Saturday, July 23, 2005

Is Anyone in WV Noticing This? Unaffordable Housing in NoVa Forces First Responders to Live Far From Communities They Serve

Today's Washington Post has a piece on how local governments in the DC area are having to play landlord to provide subsidized housing for police officers and firefighters due to the astronomical cost of housing in the entire metro area. I point this out to highlight the problems that are already beginning to afflict the Eastern Panhandle, although on a smaller scale for now.

The Post highlights the story of a single mother who is a Fairfax County firefighter living in a county-owned condo that she rents for $800 per month after heavy subsidization by the county. While starting firefighters in Fairfax earn over $40,000 initially and quickly go to over $50,000, that's not nearly enough to make ends meet in place where the market rate for a house is $500,000+ and an apartment is upwards of $2,000 a month. Indeed, many of the region's first responders along with other public employees live as far away as Delaware, Pennsylvania, and West Virginia. And this doesn't even count the tens and hundreds of thousands of private sector workers making less than a six-figure income who are a crucial part of the DC metro area's economy.

Unaffordable housing that has forced poor and middle income workers to live as much as two hours away from where they work has become a very common problem in California, where environmental and zoning laws have restrained the supply of new housing, and in the Northeast, where there is no more land. In the case of the DC metro area, the lack of land in the inner and middle suburbs and zoning efforts in the outer counties are taking their toll, and as I've said before, our Eastern Panhandle is the next battlefield that will suffer the onslaught. Moreover, the astronomical housing costs that the DC metro area is suffering despite the massive development for dozens of miles into the suburbs and former countryside gives rise to extreme pessimism about the ability to solve rapid price increases by increasing the supply sufficiently to prevent the translation of high demand into high inflation.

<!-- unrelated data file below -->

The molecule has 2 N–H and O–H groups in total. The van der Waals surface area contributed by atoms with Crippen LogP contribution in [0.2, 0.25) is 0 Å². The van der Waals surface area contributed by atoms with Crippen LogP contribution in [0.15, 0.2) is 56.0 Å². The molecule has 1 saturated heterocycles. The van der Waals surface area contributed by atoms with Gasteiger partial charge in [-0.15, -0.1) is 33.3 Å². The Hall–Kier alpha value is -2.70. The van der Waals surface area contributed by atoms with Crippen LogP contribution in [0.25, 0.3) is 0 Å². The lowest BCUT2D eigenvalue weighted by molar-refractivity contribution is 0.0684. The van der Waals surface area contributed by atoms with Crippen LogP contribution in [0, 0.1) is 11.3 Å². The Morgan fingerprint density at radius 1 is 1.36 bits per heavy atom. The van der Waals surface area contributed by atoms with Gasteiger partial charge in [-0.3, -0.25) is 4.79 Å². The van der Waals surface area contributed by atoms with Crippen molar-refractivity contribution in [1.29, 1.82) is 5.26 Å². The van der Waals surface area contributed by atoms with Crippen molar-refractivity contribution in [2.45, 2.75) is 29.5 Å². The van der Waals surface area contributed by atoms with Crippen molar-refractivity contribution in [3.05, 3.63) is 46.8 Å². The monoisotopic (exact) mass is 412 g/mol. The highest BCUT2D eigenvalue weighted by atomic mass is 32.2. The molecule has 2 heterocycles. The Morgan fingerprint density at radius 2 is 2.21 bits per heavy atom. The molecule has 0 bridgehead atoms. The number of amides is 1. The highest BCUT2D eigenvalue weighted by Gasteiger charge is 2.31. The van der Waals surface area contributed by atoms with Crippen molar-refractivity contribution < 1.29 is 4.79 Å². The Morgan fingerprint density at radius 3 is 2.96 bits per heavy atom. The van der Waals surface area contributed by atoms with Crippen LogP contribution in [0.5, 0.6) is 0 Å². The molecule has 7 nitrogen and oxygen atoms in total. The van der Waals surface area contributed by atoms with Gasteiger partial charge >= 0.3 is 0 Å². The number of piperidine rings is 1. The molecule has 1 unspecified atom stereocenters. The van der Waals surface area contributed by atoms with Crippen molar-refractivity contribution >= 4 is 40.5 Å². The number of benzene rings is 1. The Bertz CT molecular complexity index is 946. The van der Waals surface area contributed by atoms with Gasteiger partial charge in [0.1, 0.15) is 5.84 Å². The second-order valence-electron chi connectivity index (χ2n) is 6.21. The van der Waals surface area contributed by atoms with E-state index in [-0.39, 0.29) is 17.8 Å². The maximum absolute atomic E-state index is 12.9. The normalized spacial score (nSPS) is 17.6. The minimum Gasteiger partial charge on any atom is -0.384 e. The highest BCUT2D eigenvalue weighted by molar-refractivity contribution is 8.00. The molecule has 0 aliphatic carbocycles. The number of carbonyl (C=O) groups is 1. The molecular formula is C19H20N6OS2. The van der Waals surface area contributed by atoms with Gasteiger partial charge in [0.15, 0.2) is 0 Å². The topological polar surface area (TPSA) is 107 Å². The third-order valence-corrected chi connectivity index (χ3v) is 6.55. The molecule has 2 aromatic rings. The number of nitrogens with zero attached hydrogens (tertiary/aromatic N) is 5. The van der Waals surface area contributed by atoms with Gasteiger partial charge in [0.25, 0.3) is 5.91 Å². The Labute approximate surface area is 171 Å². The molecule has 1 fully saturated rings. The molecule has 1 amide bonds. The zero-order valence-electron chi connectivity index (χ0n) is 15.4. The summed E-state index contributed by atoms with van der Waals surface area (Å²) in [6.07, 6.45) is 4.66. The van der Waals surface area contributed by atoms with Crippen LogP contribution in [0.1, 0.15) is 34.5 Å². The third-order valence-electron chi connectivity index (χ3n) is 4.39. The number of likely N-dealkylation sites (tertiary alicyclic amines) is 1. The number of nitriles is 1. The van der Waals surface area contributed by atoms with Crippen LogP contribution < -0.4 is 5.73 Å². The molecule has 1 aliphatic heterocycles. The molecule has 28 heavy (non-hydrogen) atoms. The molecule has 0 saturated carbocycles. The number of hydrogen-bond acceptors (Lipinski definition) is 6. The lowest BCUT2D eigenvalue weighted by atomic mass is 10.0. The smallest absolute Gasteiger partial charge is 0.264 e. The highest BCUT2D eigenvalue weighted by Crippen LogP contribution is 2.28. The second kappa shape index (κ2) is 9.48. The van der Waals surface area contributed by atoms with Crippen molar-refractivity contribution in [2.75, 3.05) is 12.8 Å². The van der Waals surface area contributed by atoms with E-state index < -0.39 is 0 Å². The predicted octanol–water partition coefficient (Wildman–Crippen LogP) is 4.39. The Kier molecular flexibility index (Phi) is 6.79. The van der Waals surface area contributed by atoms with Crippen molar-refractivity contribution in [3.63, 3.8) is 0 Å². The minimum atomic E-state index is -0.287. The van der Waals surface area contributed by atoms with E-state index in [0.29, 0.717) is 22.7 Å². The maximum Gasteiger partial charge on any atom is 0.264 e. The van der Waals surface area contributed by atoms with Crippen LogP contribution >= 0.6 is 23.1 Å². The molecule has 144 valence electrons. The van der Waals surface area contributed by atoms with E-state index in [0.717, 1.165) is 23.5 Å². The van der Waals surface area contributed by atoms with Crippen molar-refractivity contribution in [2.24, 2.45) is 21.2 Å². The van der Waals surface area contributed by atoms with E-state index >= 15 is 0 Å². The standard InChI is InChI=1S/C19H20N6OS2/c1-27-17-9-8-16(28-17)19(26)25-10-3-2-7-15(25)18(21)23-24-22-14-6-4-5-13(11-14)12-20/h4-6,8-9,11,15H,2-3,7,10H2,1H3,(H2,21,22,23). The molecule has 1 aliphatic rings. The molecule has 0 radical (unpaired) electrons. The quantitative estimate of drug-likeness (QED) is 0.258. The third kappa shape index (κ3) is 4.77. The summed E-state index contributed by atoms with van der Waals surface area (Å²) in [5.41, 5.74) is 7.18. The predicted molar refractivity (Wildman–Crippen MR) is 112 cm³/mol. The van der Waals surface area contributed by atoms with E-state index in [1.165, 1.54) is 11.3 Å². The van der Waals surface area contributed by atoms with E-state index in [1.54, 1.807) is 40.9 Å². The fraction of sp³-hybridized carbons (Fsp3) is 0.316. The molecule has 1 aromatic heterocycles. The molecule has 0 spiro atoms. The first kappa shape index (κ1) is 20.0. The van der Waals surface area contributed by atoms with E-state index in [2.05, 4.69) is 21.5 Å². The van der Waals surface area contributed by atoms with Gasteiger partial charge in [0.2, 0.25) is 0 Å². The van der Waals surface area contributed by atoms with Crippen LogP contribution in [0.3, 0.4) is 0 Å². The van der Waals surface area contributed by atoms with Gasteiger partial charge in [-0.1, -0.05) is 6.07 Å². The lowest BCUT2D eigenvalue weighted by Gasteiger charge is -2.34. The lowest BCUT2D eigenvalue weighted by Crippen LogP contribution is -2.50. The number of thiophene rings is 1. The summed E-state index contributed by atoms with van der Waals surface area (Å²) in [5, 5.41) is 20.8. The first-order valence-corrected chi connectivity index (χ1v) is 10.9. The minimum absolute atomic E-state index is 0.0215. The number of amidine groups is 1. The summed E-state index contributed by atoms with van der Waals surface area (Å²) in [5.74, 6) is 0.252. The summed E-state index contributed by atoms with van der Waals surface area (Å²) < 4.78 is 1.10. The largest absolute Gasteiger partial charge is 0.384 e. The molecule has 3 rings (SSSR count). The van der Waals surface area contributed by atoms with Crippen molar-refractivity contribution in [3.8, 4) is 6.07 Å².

Before the cash-strapped state of West Virginia passes the point of no return and is stuck with the bill for quickly building dozens of new schools and mile after mile of water and sewer lines, new roads, and extra lanes on existing roads, shouldn't we tackle head-on the questions of whether to cap housing growth and, together with Maryland and Virginia, develop a plan to balance the growth of employment with the capacity of the region to serve as a home to the people who will fill those jobs? We cannot continue forever with a regional economy over in the DC suburbs where most people cannot afford to live in or even within a reasonable (i.e., a 20-30 minute commute) distance of the communities where they work. And Heaven forbid some disaster that would not be adequately responded to because the cops, firefighters and EMTs all live an hour or two away, even with lights, sirens, and a brick on the gas pedal.